Workplace relationships add an element of complication to the environment even when relationships are between equals.
When a supervisor has a relationship with an employee under his management, the dynamics can be toxic for the workplace.
Laws exist to protect employees in such situations, including Title VII of the Civil Rights Act of 1964, which defines sexual harassment, and the difference between quid pro quo relationships and hostile environment harassment in the workplace.
If you are at an office or shared network, you can ask the network administrator to run a scan across the network looking for misconfigured or infected devices.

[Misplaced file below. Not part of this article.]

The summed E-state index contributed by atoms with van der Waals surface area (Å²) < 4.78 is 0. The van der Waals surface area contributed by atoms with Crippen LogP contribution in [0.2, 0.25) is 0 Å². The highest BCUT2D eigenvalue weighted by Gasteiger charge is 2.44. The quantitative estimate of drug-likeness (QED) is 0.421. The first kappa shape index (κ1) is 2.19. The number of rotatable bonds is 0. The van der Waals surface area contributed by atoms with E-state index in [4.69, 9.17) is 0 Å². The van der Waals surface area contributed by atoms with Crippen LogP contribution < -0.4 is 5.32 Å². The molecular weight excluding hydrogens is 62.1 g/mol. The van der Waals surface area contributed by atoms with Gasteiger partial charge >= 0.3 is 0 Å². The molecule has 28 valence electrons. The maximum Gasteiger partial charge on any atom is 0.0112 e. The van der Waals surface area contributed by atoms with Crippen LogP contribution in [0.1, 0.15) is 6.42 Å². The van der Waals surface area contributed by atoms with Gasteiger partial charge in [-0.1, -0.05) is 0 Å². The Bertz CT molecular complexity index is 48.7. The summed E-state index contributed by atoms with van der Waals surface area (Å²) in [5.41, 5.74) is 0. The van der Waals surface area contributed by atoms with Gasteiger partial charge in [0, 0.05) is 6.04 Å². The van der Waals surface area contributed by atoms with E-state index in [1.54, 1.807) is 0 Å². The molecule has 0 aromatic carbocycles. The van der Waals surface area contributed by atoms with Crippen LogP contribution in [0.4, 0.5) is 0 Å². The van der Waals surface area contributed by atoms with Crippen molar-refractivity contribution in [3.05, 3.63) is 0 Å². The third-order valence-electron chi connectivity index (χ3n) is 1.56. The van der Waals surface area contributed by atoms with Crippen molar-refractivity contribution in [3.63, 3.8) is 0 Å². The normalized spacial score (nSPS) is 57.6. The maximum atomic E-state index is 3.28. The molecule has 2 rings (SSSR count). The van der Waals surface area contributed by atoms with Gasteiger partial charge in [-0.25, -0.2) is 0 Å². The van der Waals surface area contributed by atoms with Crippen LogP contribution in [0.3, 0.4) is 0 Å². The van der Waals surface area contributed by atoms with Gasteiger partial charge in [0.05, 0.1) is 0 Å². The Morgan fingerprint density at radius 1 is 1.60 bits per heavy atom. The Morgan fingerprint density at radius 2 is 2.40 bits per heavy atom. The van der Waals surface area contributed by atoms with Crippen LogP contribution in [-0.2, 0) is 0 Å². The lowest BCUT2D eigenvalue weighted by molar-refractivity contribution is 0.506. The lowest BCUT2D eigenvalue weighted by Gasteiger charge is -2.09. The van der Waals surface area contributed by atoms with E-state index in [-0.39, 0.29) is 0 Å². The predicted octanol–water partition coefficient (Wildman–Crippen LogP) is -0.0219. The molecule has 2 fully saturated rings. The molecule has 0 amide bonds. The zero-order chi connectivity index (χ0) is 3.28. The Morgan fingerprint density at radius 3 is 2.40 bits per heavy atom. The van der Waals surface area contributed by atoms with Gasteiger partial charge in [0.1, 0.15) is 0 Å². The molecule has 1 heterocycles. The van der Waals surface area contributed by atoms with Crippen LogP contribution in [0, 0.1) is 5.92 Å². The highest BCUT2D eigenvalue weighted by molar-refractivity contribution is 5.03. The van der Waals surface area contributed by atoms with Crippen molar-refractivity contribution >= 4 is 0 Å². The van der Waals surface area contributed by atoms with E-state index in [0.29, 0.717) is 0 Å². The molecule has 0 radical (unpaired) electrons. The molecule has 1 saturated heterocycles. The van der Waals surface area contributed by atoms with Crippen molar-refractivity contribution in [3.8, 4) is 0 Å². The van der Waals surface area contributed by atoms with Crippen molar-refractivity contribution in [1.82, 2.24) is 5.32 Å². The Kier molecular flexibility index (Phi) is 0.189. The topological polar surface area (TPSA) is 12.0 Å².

Don't put a policy in place to control the behavior of a few employees whose behavior is out of line.
Consequently, fraternization policies that prohibit friendships and association outside of the workplace cause employees to deceive and cover up.
Again, a seemingly nonthreatening situation turns into a harassment suit.
Finally, says Segal, even when the relationship itself poses no problems, there’s still the issue of “paramour preference.” That is, other employees who allege that they are being unfairly treated on the basis of sex because promotions and raises are going to the person having sex with the boss.